Saturday Night Fever
The new Broadway mega-musical Saturday Night Fever, based on the popular 1977 film of the same name, is a one-of-a-kind miracle in song, dance and simplicity.
To borrow the title from just one of the many blockbuster Bee Gees songs from both the movie and stage show, "You Should Be Dancing!"
To be sure, Saturday Night Fever, which opened at Broadway's Minskoff Theater on October 21, won't become the cultural phenomenon the movie was. For some, the classic film came to define the decade of the 1970s. Yet, the stage version's own unique blend of poignancy and perpetual optimism-coupled with the brilliance of the Bee Gees score and breathtaking choreography-should provide dazzlingly delightful nights for years to come.
Saturday Night Fever, however, is not without its flaws, most of which could have been fixed with some judicial pruning. For example, there's a rumble scene between rival gangs that's as unnecessary as it is uninviting-let alone something that looks more like a cartoon of a scene out of West Side Story. Moreover, by this time, what we care most about is the old-fashioned story of unrequited love between Tony Manero, the disco dancing Don Juan, and his partner Stephanie Mangano.
Nevertheless, director Arlene Phillips, who also choreographed the show (which like the movie is set in 1976), together with writers Nan Knighton and Paul Nicholas, have avoided some of the pitfalls that have plagued other recent attempts to bring hit movies to Broadway. There's no attempt to pump life into the new stage musical by re-interpreting or "deconstructing" the old movie. Yet, little if any of the movie's original universal pathos and humor have been lost in the stage musical's eight-year trip to the Great White Way.
The musical also gets a big lift from James Carpinello, who's making his Broadway debut, as Tony, the blustery but kind-hearted kid who dreams of dancing his way out of a dead-end job in Brooklyn, and Paige Price, as Stephanie, Tony's dance partner and illusive love interest.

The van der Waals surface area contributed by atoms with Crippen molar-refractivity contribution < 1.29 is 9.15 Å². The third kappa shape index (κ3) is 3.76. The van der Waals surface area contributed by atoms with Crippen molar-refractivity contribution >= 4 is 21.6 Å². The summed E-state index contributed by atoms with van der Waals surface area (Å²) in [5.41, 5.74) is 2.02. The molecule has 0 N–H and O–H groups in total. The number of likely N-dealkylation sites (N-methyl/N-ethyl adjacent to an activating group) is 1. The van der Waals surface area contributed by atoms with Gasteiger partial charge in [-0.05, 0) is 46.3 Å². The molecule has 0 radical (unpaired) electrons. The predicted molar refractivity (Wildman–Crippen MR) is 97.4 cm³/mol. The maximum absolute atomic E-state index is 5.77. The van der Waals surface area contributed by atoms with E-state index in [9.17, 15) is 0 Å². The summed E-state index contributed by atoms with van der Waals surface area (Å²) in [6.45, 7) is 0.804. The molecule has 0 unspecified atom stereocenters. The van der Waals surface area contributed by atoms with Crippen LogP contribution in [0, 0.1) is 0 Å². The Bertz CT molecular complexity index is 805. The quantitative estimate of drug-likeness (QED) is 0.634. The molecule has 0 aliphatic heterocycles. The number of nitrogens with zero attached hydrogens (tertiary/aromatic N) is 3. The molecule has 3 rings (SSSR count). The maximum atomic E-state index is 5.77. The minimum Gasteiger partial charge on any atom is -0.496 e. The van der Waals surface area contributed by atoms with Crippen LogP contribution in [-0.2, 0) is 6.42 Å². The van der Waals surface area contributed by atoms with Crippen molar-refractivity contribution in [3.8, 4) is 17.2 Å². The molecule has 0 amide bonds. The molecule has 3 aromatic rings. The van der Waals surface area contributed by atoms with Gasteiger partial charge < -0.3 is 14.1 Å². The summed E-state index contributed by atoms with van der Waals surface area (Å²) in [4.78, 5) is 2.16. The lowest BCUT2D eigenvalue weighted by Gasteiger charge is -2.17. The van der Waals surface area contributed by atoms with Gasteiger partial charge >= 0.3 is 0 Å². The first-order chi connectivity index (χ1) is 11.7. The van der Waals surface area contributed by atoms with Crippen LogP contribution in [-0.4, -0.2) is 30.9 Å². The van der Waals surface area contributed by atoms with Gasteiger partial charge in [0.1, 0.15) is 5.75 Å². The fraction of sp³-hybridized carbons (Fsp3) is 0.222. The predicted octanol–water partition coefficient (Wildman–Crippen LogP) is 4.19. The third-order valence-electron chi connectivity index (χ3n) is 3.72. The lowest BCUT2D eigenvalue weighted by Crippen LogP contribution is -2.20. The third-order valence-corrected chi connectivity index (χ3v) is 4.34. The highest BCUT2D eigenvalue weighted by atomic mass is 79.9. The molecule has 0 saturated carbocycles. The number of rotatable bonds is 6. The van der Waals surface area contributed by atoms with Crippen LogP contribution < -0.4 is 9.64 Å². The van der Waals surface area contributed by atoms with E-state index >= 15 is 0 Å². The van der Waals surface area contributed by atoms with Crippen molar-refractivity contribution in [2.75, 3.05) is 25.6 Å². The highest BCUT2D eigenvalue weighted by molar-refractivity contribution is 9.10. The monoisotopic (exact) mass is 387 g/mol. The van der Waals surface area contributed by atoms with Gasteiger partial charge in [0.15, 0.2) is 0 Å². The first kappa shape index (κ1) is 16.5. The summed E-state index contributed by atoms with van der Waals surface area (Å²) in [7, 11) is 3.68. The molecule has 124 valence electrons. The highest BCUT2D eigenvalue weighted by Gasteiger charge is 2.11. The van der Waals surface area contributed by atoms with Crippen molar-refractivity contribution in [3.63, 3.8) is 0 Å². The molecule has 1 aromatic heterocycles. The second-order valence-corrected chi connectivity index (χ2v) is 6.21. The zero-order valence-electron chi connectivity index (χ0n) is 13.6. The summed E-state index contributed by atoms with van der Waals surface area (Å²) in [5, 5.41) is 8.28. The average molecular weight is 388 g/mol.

And despite some harsh reviews from a number of local critics, Saturday Night Fever seems to be well on the way to being a big hit.
"We have a great advance ticket sale," beamed Manny Kladitis, the show's associate producer, in an interview. Such sales are a barometer of a Broadway's show's potential economic health. Yet with a cast of 43, second-largest only to Ragtime (which is scheduled to close in January without recouping its investment), other Broadway insiders predict it may take at least two years for the mega-musical to recoup its $9 million cost.
Robert Stigwood, who produced the 1977 film and won a Golden Globe for best film in 1997 for Evita, has been very much involved with the Broadway production and is expected to play a major role in the show's continuing promotion and marketing campaigns.
For Arlene Phillips, the director, "it has been hard work, really hard work" and transferring the musical from the movie "makes it harder still. That film is held up to be an icon," she said in an interview. "The film affected people in two ways," Phillips said. "They either remember John Travolta in his white suit, and the music and the discos, and they forget about the story. Or, they remember the story. And it seems that nobody really ever remembers the combination of the two..."